When it’s your own kids, kneecapping is a lot harder..

  • nmc

    “There has been a perceived increase in crime and life is actually more violent for a minority.”

    I would say on the Whiterock, in Ballymurphy and West Belfast at large, there has been a marked increase in crime, including violent crime. It makes more sense to me that this would be the reason that people felt more safe during the troubles – instead of the psychobabble bullshit, maybe it’s because in general people (in certain areas at least) WERE safer during the troubles.

    I would hypothesise that people feel safer when they are safer, and less safe when they are in more danger, and that the communal link of the struggle against the state doesn’t really feature at all.

  • abucs

    Seems like a good advertisement for community based restorative justice.

  • It is important to distinguish between perception and actuality. Fear of crime is often wildly disproportionate to the actual incidence:

    Results from the 2004/05 British Crime Survey (BCS) interviews show that 2.7% of households in England and Wales were victims of burglary once or more and 3.6% of adults were victims of violent crime once or more. However 12% and 16% of adults, respectively, were very worried about becoming a victim of these crimes.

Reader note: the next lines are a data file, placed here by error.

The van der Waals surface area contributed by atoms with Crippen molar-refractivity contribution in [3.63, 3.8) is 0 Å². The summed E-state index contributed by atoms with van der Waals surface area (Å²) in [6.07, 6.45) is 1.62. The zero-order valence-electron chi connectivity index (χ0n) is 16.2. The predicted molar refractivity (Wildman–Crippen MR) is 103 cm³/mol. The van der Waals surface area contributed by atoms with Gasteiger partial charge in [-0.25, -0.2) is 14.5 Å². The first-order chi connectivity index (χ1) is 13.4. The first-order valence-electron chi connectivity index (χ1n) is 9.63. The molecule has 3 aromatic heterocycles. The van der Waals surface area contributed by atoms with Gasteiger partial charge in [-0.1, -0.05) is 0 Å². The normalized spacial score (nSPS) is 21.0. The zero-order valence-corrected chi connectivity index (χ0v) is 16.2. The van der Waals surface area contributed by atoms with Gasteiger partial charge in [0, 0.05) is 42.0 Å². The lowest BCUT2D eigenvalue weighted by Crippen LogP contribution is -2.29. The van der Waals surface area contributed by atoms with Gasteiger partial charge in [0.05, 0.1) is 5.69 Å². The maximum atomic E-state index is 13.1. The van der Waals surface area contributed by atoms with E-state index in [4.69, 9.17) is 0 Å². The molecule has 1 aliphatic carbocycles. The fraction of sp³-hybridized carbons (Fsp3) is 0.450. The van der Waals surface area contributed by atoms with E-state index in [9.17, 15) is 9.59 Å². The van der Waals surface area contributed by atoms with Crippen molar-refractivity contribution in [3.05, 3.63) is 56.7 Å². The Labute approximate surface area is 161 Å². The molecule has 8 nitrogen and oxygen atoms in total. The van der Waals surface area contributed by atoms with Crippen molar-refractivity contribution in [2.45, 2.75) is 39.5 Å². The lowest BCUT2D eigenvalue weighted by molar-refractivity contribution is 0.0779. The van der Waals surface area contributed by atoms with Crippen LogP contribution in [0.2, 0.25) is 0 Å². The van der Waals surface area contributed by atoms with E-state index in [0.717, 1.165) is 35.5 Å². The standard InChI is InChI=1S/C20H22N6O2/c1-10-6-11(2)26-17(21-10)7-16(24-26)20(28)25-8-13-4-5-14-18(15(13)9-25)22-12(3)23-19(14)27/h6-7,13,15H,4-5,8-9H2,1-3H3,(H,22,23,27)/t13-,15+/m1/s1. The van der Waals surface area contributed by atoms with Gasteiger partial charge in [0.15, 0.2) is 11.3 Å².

But, as the report also notes, some people are suffering much higher levels of actual violent crime.

  • Dawkins

    I’m in two minds about this. I can see how the absence of community-based restorative “justice” can encourage the street crews. Yet it’s also fair to say that youth criminality has risen clear across the UK and Ireland during the period that coincides with the Troubles.

    I deliberately wrote “coincides” because I think perhaps it’s no more than coincidence. Perhaps it’s worth asking why many countries in mainland Europe don’t suffer quite as much from feral youth. I think maybe the truth has more to do with cans of cheap lager than a cessation of paramilitary activity.

  • like a hole in the head

    yeah we all miss it

  • Rory

    It can hardly be surprising that when a community, faced with the threat of violence and disruption by the very forces of the state itself and more sinister forces that are liable, with state impunity, to inflict violence upon them, then find, through co-operation and a sense of solidarity, a means of defelecting that fear, an increased sense of security and, as a result of their involvement, a growing sense of purpose and fulfillment in their lives and that this should be reflected in their childrens’ own sense of ownership of their lives.

    The corollary will inevitably be that when that sense of control is returned to the state, whatever hopeful promise that state might first have offered, that there will be a deflation, a sense of loss.